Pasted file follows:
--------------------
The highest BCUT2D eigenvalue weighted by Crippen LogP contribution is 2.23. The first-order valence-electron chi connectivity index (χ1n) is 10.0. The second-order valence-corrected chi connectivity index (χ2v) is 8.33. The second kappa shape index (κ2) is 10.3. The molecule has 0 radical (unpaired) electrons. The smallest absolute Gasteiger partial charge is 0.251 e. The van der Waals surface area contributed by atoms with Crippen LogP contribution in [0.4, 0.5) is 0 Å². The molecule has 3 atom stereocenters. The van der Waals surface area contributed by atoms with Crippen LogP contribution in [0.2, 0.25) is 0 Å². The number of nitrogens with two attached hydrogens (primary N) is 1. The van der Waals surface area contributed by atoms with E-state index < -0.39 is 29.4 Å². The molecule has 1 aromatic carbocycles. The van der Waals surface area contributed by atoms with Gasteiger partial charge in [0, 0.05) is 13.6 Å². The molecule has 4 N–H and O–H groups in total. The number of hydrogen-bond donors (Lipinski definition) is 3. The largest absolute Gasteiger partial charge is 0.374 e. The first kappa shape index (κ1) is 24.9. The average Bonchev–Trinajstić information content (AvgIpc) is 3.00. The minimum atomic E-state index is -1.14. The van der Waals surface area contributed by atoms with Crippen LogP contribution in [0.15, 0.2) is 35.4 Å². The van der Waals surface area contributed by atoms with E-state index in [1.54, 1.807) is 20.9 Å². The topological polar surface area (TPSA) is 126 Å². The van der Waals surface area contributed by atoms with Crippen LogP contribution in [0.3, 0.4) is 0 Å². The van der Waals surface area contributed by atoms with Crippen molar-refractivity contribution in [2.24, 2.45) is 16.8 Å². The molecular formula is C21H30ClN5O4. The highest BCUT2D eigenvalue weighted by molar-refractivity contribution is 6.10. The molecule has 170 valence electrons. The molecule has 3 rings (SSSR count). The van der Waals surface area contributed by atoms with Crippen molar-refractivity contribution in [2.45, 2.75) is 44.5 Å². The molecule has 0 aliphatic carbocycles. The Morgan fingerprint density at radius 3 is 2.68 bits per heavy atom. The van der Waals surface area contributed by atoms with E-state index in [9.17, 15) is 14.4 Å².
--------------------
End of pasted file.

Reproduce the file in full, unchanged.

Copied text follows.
The highest BCUT2D eigenvalue weighted by Crippen LogP contribution is 2.23. The first-order valence-electron chi connectivity index (χ1n) is 10.0. The second-order valence-corrected chi connectivity index (χ2v) is 8.33. The second kappa shape index (κ2) is 10.3. The molecule has 0 radical (unpaired) electrons. The smallest absolute Gasteiger partial charge is 0.251 e. The van der Waals surface area contributed by atoms with Crippen LogP contribution in [0.4, 0.5) is 0 Å². The molecule has 3 atom stereocenters. The van der Waals surface area contributed by atoms with Crippen LogP contribution in [0.2, 0.25) is 0 Å². The number of nitrogens with two attached hydrogens (primary N) is 1. The van der Waals surface area contributed by atoms with E-state index < -0.39 is 29.4 Å². The molecule has 1 aromatic carbocycles. The van der Waals surface area contributed by atoms with Gasteiger partial charge in [0, 0.05) is 13.6 Å². The molecule has 4 N–H and O–H groups in total. The number of hydrogen-bond donors (Lipinski definition) is 3. The largest absolute Gasteiger partial charge is 0.374 e. The first kappa shape index (κ1) is 24.9. The average Bonchev–Trinajstić information content (AvgIpc) is 3.00. The minimum atomic E-state index is -1.14. The van der Waals surface area contributed by atoms with Crippen LogP contribution in [0.15, 0.2) is 35.4 Å². The van der Waals surface area contributed by atoms with E-state index in [1.54, 1.807) is 20.9 Å². The topological polar surface area (TPSA) is 126 Å². The van der Waals surface area contributed by atoms with Crippen LogP contribution in [0.3, 0.4) is 0 Å². The van der Waals surface area contributed by atoms with Crippen molar-refractivity contribution in [2.24, 2.45) is 16.8 Å². The molecular formula is C21H30ClN5O4. The highest BCUT2D eigenvalue weighted by molar-refractivity contribution is 6.10. The molecule has 170 valence electrons. The molecule has 3 rings (SSSR count). The van der Waals surface area contributed by atoms with Crippen molar-refractivity contribution in [2.45, 2.75) is 44.5 Å². The molecule has 0 aliphatic carbocycles. The Morgan fingerprint density at radius 3 is 2.68 bits per heavy atom. The van der Waals surface area contributed by atoms with E-state index in [9.17, 15) is 14.4 Å².